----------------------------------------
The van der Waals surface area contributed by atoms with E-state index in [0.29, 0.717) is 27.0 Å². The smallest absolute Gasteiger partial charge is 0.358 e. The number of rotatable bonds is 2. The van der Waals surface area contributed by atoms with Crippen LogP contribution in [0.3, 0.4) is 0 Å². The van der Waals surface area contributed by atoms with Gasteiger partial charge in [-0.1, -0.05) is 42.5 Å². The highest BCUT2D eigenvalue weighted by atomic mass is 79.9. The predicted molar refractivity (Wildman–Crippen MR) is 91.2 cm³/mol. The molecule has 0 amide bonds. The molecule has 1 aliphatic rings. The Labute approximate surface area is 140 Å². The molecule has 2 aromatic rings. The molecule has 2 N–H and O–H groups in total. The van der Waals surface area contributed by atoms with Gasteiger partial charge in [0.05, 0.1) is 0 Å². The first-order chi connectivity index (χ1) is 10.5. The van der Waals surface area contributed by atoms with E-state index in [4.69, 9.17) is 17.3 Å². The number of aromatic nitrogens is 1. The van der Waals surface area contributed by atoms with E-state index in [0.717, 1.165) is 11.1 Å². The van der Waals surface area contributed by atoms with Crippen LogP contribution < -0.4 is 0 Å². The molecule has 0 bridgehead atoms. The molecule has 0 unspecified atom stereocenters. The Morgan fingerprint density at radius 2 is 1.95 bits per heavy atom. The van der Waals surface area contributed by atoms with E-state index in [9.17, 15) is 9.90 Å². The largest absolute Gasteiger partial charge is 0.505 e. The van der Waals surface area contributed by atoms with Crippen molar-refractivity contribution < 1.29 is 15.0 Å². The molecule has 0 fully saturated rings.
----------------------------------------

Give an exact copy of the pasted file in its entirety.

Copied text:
The van der Waals surface area contributed by atoms with E-state index in [0.29, 0.717) is 27.0 Å². The smallest absolute Gasteiger partial charge is 0.358 e. The number of rotatable bonds is 2. The van der Waals surface area contributed by atoms with Crippen LogP contribution in [0.3, 0.4) is 0 Å². The van der Waals surface area contributed by atoms with Gasteiger partial charge in [-0.1, -0.05) is 42.5 Å². The highest BCUT2D eigenvalue weighted by atomic mass is 79.9. The predicted molar refractivity (Wildman–Crippen MR) is 91.2 cm³/mol. The molecule has 0 amide bonds. The molecule has 1 aliphatic rings. The Labute approximate surface area is 140 Å². The molecule has 2 aromatic rings. The molecule has 2 N–H and O–H groups in total. The van der Waals surface area contributed by atoms with Gasteiger partial charge in [0.05, 0.1) is 0 Å². The first-order chi connectivity index (χ1) is 10.5. The van der Waals surface area contributed by atoms with E-state index in [4.69, 9.17) is 17.3 Å². The number of aromatic nitrogens is 1. The van der Waals surface area contributed by atoms with E-state index in [0.717, 1.165) is 11.1 Å². The van der Waals surface area contributed by atoms with Crippen LogP contribution < -0.4 is 0 Å². The molecule has 0 bridgehead atoms. The molecule has 0 unspecified atom stereocenters. The Morgan fingerprint density at radius 2 is 1.95 bits per heavy atom. The van der Waals surface area contributed by atoms with E-state index in [9.17, 15) is 9.90 Å². The largest absolute Gasteiger partial charge is 0.505 e. The van der Waals surface area contributed by atoms with Crippen molar-refractivity contribution < 1.29 is 15.0 Å². The molecule has 0 fully saturated rings.